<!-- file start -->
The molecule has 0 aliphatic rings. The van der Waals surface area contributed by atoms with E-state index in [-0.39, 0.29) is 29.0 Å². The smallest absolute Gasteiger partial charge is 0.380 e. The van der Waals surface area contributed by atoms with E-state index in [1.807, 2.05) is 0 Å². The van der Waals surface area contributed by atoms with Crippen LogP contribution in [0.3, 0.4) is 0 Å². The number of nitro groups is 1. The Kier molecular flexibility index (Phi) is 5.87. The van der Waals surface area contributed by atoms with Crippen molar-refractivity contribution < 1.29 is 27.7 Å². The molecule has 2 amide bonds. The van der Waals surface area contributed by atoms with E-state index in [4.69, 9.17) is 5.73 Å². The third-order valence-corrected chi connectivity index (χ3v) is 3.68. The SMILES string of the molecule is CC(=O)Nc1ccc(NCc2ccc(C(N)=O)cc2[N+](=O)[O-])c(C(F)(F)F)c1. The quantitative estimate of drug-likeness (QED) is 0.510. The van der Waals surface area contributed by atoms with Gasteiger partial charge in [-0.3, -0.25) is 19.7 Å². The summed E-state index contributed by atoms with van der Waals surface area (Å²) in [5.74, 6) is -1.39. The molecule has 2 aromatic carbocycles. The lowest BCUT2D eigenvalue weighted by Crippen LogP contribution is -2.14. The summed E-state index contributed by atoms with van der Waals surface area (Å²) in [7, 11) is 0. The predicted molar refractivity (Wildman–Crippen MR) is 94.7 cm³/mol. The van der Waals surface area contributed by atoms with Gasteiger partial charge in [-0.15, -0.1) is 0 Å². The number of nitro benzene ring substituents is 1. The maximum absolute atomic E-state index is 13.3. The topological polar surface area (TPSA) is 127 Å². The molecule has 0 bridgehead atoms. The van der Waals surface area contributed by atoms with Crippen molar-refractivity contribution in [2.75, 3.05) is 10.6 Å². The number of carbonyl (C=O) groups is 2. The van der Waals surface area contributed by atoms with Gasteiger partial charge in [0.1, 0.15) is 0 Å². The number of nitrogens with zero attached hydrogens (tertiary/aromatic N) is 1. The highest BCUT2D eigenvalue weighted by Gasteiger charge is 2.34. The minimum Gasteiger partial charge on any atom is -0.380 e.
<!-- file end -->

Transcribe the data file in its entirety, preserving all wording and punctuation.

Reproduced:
The molecule has 0 aliphatic rings. The van der Waals surface area contributed by atoms with E-state index in [-0.39, 0.29) is 29.0 Å². The smallest absolute Gasteiger partial charge is 0.380 e. The van der Waals surface area contributed by atoms with E-state index in [1.807, 2.05) is 0 Å². The van der Waals surface area contributed by atoms with Crippen LogP contribution in [0.3, 0.4) is 0 Å². The number of nitro groups is 1. The Kier molecular flexibility index (Phi) is 5.87. The van der Waals surface area contributed by atoms with Crippen molar-refractivity contribution < 1.29 is 27.7 Å². The molecule has 2 amide bonds. The van der Waals surface area contributed by atoms with E-state index in [4.69, 9.17) is 5.73 Å². The third-order valence-corrected chi connectivity index (χ3v) is 3.68. The SMILES string of the molecule is CC(=O)Nc1ccc(NCc2ccc(C(N)=O)cc2[N+](=O)[O-])c(C(F)(F)F)c1. The quantitative estimate of drug-likeness (QED) is 0.510. The van der Waals surface area contributed by atoms with Gasteiger partial charge in [-0.3, -0.25) is 19.7 Å². The summed E-state index contributed by atoms with van der Waals surface area (Å²) in [5.74, 6) is -1.39. The molecule has 2 aromatic carbocycles. The lowest BCUT2D eigenvalue weighted by Crippen LogP contribution is -2.14. The summed E-state index contributed by atoms with van der Waals surface area (Å²) in [7, 11) is 0. The predicted molar refractivity (Wildman–Crippen MR) is 94.7 cm³/mol. The van der Waals surface area contributed by atoms with Gasteiger partial charge in [-0.15, -0.1) is 0 Å². The number of nitro benzene ring substituents is 1. The maximum absolute atomic E-state index is 13.3. The topological polar surface area (TPSA) is 127 Å². The molecule has 0 bridgehead atoms. The van der Waals surface area contributed by atoms with Crippen molar-refractivity contribution in [2.75, 3.05) is 10.6 Å². The number of carbonyl (C=O) groups is 2. The van der Waals surface area contributed by atoms with Gasteiger partial charge in [0.1, 0.15) is 0 Å². The number of nitrogens with zero attached hydrogens (tertiary/aromatic N) is 1. The highest BCUT2D eigenvalue weighted by Gasteiger charge is 2.34. The minimum Gasteiger partial charge on any atom is -0.380 e.